Late Thursday night, Lance Armstrong announced he will no longer fight charges of using performance enhancing drugs during his career brought by the U.S. Anti-Doping Agency. He maintains he is innocent, but is weary of the 10 years he's spent battling doping allegations.
Armstrong won the Tour de France an unprecedented seven times, but the U.S.A.D.A. maintains he was using drugs and was one of the ringleaders of systematic doping on his Tour-winning teams. His decision, according to the World Anti-Doping Code, means he'll be stripped of his seven Tour titles, the bronze medal he won at the 2000 Olympics and all other titles, awards and money he won from August 1998 forward.
"There comes a point in every man's life when he has to say, "Enough is enough." For me, that time is now," Armstrong's statement reads. "I’ve been dealing with claims that I cheated and had an unfair advantage in winning my seven Tours since 1999. Over the past three years, I’ve been subjected to a two-year federal criminal investigation followed by Travis Tygart's unconstitutional witch hunt. The toll this has taken on my family, and my work for our foundation and on me leads me to where I am today — finished with this nonsense."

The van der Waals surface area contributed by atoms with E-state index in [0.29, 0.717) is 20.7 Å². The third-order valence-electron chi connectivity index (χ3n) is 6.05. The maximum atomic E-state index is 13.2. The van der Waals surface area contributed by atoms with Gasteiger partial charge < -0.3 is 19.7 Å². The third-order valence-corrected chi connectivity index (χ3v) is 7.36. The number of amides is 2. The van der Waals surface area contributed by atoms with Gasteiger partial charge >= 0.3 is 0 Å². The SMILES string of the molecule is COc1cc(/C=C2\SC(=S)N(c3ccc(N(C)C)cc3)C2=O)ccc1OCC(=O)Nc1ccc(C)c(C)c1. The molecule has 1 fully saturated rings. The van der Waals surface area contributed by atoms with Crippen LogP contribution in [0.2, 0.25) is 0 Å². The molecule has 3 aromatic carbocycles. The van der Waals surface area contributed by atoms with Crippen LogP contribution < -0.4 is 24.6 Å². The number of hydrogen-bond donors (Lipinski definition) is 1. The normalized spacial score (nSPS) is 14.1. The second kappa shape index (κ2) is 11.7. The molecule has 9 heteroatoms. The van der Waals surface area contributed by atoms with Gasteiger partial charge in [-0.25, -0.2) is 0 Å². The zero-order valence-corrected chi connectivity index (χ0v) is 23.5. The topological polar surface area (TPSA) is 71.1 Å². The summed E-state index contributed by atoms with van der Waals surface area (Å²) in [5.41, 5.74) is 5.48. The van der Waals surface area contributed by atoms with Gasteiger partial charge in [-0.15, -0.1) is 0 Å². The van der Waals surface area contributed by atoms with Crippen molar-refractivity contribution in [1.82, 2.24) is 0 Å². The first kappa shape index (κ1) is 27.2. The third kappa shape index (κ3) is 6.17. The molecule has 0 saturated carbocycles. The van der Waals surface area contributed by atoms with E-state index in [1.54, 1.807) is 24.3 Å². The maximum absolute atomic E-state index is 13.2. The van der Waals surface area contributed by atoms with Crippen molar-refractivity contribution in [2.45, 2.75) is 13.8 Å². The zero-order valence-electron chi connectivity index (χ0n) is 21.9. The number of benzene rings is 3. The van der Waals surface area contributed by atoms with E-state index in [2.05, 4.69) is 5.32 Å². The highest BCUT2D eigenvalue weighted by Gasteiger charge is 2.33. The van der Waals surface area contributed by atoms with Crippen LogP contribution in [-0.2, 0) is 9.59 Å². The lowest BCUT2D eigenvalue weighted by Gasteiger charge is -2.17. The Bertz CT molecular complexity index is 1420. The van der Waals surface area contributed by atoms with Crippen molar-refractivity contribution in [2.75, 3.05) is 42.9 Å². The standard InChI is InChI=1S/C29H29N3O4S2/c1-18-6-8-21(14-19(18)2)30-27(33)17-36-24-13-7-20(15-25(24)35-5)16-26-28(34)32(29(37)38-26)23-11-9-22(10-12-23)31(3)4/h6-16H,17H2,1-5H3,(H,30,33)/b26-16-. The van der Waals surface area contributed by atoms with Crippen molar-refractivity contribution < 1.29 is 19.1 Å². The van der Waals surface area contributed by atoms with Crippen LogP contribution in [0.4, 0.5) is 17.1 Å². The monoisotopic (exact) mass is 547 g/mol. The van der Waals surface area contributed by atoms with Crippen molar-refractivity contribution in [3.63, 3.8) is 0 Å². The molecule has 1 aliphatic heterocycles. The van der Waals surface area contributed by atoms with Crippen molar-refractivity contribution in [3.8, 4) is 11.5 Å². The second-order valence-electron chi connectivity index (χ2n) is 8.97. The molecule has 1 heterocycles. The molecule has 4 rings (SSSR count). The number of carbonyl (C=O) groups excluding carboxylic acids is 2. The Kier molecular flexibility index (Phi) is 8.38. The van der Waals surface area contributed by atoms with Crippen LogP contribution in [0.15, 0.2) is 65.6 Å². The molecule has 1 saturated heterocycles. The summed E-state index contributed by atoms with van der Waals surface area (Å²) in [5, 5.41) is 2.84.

Nathaniel Vinton is an investigative sports reporter with The New York Daily News.